Is It Time for an IP Geolocation Registry?

Is It Time for an IP Geolocation Registry?

IP geolocation is the kind of thing people don’t think about—until it goes wrong. In an age of increasingly precise, tailored searches, consumers want relevant results, and when those results appear in the wrong language, or refer to distant resources, everyone loses. Sometimes, the problem is within the search engine itself, but more often this kind of problem arises from inaccurate data regarding the searcher’s location.

 

 
 

Finding Your Searchers

 

As a content provider, you want to give your consumers accurate, relevant, and reliable results. When someone types a question or keyword, you want them to see the best possible answer. To that end, content providers develop strategies to vet the results for a variety of different factors, some of which depend on the location of the consumer.

 
 

What Goes Wrong?

 
Since so many companies, and so many consumers, want results that are tailored to specific locations, content providers do their best to capture user locations. They use geolocation data from a number of sources including:
 

  • proprietary heuristics;
  • data mining;
  • commercial databases like IP2Location and MaxMind.

 
This works well until it doesn’t, because one or all of these sources may have inaccurate or insufficient information about the actual location of the user. Given how many other elements of internet infrastructure have been standardized and managed after a period of confusion, this problem requires a better, standardized way of identifying location based on IP geolocation.

 
 

Benefits of an IP Registry

 
Given that all parties have an interest in geographically accurate information, it would seem that a registry could alleviate problems and provide the much-needed data. This would not be a significant departure from current practices, either. IP address allocations already offer substantial information, like:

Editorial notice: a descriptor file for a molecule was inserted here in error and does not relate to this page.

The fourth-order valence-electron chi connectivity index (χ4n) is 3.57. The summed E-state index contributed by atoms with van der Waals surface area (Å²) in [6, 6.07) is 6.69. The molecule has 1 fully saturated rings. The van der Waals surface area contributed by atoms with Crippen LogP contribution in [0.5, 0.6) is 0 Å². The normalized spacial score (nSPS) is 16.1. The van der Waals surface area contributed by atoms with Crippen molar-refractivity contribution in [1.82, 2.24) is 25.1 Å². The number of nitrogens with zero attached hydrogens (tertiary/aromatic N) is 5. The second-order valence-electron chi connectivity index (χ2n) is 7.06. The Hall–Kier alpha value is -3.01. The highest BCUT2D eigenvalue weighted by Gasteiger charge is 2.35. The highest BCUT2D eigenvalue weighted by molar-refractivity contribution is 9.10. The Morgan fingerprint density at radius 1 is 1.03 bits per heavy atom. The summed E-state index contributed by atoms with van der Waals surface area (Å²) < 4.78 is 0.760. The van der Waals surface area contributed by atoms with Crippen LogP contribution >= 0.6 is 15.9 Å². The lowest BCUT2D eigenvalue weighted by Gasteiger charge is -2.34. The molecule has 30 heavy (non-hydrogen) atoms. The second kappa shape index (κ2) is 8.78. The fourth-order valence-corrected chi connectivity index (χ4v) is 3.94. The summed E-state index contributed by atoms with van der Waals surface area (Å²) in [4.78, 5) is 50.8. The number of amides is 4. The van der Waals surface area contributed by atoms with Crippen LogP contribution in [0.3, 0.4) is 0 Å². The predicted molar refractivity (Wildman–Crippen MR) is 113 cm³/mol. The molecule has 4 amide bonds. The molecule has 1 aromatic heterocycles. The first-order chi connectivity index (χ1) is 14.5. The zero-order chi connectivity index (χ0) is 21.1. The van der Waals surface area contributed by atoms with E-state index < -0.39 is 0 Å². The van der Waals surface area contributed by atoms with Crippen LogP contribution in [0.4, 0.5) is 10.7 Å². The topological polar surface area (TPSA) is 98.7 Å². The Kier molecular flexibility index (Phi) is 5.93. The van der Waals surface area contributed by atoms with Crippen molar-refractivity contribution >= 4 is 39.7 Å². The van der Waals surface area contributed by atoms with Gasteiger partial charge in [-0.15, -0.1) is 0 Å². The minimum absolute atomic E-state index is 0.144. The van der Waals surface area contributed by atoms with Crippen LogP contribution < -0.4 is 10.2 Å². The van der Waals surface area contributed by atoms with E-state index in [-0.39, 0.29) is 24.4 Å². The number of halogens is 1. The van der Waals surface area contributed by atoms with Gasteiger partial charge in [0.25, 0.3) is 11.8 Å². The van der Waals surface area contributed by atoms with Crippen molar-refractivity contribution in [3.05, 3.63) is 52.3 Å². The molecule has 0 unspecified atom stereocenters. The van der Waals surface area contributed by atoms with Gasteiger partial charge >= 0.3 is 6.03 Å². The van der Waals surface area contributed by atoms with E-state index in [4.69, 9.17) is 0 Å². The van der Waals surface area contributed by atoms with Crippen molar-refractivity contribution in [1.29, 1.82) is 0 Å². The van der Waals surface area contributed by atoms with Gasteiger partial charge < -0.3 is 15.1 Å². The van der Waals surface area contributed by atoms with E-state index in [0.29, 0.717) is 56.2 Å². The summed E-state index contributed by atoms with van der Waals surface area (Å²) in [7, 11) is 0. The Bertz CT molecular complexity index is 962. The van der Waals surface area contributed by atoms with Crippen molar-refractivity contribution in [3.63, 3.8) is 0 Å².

• who to contact about your problems;
  • what ASNs support them;
  • which organizations they are registered to.

 
Geolocation could be provided as an additional data point without having to create new systems or tools. Adding this information would not eliminate the need for existing databases currently in use, but would complement that data, potentially improving accuracy.

 

What About Privacy?

 
The most obvious challenge for an IP geolocation registry would be the sensitivity of location information. While generalized location information may not be particularly sensitive (location within a state or county, for instance), precise information could be a much more volatile issue, principally with regard to security. Some concerns could be reduced by assigning responsibility for this data to ISPs instead of a large database like WHOIS. This would have the additional benefit of increasing the accuracy of the information, by making its collection part of a more localized process.

 

Risks Versus Rewards

 
Clearly, there are substantial benefits that result from accurate, precise location information. Businesses are better able to serve clients, consumers can identify locally accessible goods and service more easily, and the possibility of location mistakes can be reduced.

The biggest challenge to the development of an IP geolocation registry – privacy concerns – remains an important issue to address. Given the many positive benefits of accurate mapping, and the desire of both consumers and producers to improve the quality of content provided, it seems like a worthwhile challenge to undertake.

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